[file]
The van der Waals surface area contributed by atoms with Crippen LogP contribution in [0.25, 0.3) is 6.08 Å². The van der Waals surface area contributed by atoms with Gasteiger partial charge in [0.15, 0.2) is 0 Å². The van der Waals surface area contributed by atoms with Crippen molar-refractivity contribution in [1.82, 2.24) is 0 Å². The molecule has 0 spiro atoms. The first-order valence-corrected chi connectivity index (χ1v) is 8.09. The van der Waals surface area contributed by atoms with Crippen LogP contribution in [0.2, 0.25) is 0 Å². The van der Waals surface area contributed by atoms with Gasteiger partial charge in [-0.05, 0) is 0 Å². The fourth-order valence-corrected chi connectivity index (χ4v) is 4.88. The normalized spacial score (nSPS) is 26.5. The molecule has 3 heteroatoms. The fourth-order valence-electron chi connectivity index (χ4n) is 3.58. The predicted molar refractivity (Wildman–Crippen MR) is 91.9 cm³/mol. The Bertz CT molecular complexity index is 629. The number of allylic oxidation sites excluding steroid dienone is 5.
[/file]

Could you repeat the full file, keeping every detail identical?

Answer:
The van der Waals surface area contributed by atoms with Crippen LogP contribution in [0.25, 0.3) is 6.08 Å². The van der Waals surface area contributed by atoms with Gasteiger partial charge in [0.15, 0.2) is 0 Å². The van der Waals surface area contributed by atoms with Crippen molar-refractivity contribution in [1.82, 2.24) is 0 Å². The molecule has 0 spiro atoms. The first-order valence-corrected chi connectivity index (χ1v) is 8.09. The van der Waals surface area contributed by atoms with Crippen LogP contribution in [0.2, 0.25) is 0 Å². The van der Waals surface area contributed by atoms with Gasteiger partial charge in [-0.05, 0) is 0 Å². The fourth-order valence-corrected chi connectivity index (χ4v) is 4.88. The normalized spacial score (nSPS) is 26.5. The molecule has 3 heteroatoms. The fourth-order valence-electron chi connectivity index (χ4n) is 3.58. The predicted molar refractivity (Wildman–Crippen MR) is 91.9 cm³/mol. The Bertz CT molecular complexity index is 629. The number of allylic oxidation sites excluding steroid dienone is 5.